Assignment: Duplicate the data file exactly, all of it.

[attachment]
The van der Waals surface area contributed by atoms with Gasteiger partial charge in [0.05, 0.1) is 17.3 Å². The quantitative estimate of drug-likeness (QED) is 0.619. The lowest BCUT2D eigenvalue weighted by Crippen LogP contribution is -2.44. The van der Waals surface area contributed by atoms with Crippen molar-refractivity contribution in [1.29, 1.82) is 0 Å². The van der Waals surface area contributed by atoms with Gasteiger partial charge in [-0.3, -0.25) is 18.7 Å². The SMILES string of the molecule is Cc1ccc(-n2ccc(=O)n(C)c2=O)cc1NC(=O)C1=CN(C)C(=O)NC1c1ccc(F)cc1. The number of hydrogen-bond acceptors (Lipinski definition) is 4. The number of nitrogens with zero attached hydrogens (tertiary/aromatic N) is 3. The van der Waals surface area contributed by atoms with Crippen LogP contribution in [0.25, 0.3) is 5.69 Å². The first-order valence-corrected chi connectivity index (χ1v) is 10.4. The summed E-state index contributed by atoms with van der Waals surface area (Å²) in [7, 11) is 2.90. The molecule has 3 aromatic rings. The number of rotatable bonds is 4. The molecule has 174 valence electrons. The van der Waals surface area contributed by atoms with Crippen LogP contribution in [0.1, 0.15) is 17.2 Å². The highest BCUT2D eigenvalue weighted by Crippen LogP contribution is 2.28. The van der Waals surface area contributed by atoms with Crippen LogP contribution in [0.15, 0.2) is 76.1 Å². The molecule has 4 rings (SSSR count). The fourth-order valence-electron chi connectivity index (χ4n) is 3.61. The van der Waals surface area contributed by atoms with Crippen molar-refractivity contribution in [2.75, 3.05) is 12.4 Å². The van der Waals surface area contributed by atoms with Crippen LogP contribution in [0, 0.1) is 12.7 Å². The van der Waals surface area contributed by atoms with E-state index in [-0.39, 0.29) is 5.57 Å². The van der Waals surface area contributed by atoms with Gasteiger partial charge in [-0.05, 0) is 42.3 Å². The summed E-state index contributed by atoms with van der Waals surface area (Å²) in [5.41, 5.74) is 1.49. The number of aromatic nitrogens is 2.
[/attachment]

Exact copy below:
The van der Waals surface area contributed by atoms with Gasteiger partial charge in [0.05, 0.1) is 17.3 Å². The quantitative estimate of drug-likeness (QED) is 0.619. The lowest BCUT2D eigenvalue weighted by Crippen LogP contribution is -2.44. The van der Waals surface area contributed by atoms with Crippen molar-refractivity contribution in [1.29, 1.82) is 0 Å². The van der Waals surface area contributed by atoms with Gasteiger partial charge in [-0.3, -0.25) is 18.7 Å². The SMILES string of the molecule is Cc1ccc(-n2ccc(=O)n(C)c2=O)cc1NC(=O)C1=CN(C)C(=O)NC1c1ccc(F)cc1. The number of hydrogen-bond acceptors (Lipinski definition) is 4. The number of nitrogens with zero attached hydrogens (tertiary/aromatic N) is 3. The van der Waals surface area contributed by atoms with Crippen LogP contribution in [0.25, 0.3) is 5.69 Å². The first-order valence-corrected chi connectivity index (χ1v) is 10.4. The summed E-state index contributed by atoms with van der Waals surface area (Å²) in [7, 11) is 2.90. The molecule has 3 aromatic rings. The number of rotatable bonds is 4. The molecule has 174 valence electrons. The van der Waals surface area contributed by atoms with Crippen LogP contribution in [0.1, 0.15) is 17.2 Å². The highest BCUT2D eigenvalue weighted by Crippen LogP contribution is 2.28. The van der Waals surface area contributed by atoms with Crippen LogP contribution in [0.15, 0.2) is 76.1 Å². The molecule has 4 rings (SSSR count). The fourth-order valence-electron chi connectivity index (χ4n) is 3.61. The van der Waals surface area contributed by atoms with Crippen molar-refractivity contribution in [2.75, 3.05) is 12.4 Å². The van der Waals surface area contributed by atoms with Crippen LogP contribution in [0, 0.1) is 12.7 Å². The van der Waals surface area contributed by atoms with E-state index in [-0.39, 0.29) is 5.57 Å². The van der Waals surface area contributed by atoms with Gasteiger partial charge in [-0.05, 0) is 42.3 Å². The summed E-state index contributed by atoms with van der Waals surface area (Å²) in [5.41, 5.74) is 1.49. The number of aromatic nitrogens is 2.